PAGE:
Paura, by Antonio Manetti, Marco Manetti

The Manetti brothers have been busy recently: only a few months after The Arrival of Wang they have a new release, a horror film called Paura.

According to the blurb on the FrightFest site (where it’s showing), the plot goes like this:

There are situations in life that are better avoided. Marco, Simone and Ale have been friends for a long time, living in a neighborhood on the outskirts of Rome where nothing ever happens. The boys consider themselves lucky when they find themselves holding the keys to a beautiful villa outside of the city. The villa belongs to Marchese Lanzi, who will be away over the weekend. The Marquese is a strange character, a rich collector of vintage cars, carefully looked after by the shop where he works. The three boys can not resist and plunge into the luxury without restraints. But there is one thing they should not do: go to the cellar…

According to La reppublica:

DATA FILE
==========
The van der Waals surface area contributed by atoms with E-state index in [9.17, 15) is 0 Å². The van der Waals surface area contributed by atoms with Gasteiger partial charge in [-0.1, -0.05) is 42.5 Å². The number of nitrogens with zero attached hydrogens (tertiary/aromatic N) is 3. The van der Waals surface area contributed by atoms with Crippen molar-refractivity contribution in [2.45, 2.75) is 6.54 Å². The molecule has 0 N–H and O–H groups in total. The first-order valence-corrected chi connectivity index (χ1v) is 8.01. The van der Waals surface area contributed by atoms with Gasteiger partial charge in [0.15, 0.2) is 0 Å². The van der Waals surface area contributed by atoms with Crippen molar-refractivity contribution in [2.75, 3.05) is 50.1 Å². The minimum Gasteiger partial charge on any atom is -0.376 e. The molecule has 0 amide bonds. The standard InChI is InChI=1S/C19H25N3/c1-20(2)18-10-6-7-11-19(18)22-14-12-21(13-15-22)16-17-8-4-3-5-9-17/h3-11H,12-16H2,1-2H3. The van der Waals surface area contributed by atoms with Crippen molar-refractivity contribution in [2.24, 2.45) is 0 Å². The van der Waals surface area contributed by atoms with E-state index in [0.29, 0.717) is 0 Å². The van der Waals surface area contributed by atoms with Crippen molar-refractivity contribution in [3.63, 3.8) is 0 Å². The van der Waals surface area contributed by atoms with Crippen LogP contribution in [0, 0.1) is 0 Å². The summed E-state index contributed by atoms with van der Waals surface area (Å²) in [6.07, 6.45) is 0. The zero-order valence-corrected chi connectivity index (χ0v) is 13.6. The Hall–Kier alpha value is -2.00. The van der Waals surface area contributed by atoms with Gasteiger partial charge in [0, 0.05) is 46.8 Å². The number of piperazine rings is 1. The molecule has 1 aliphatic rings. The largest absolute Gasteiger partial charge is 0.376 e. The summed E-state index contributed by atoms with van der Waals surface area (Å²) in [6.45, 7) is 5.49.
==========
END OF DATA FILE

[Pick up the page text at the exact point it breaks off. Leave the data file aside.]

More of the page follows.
Still a rarity in our cinema, during the 1960s the Italian horror film introduced sexual drives and perversions on screen through the films of Bava, Margheriti and other B-movie masters.  And we don’t have to go too far to see connections with the Manetti brothers, aka MArco and Antonio Manetti.  One of the characters of Paura, Simone, attends a university lecture where the professor explains the poetry of Mario Bava’s work…  After a long introduction, which is necessary to establish the characters, the rate of suspense is mainttained at a high level until the very end.  The Manetti’s appear to have learned their lessons from Bava and Argento… and add a does of splatter to the traditional recipe.

Some other reviews have been less positive, but this sounds very hopeful.  I like the Manetti Borthers, who are pretty much carrying the torch where Italian exploitation cinema goes.  It’s also worth noting that this has another connection to the golden age of Italian exploitation cinema: it was produced by Luciano Martino’s Dania Film (Dania have made hundreds of films from the early 70s on, from poliziotteschi to splatter movies)

Here’s the trailer:

About Matt Blake 889 Articles
The WildEye is a blog dedicated to the wild world of Italian cinema (and, ok, sometimes I digress into discussing films from other countries as well). Peplums, comedies, dramas, spaghetti westerns... they're all covered here.

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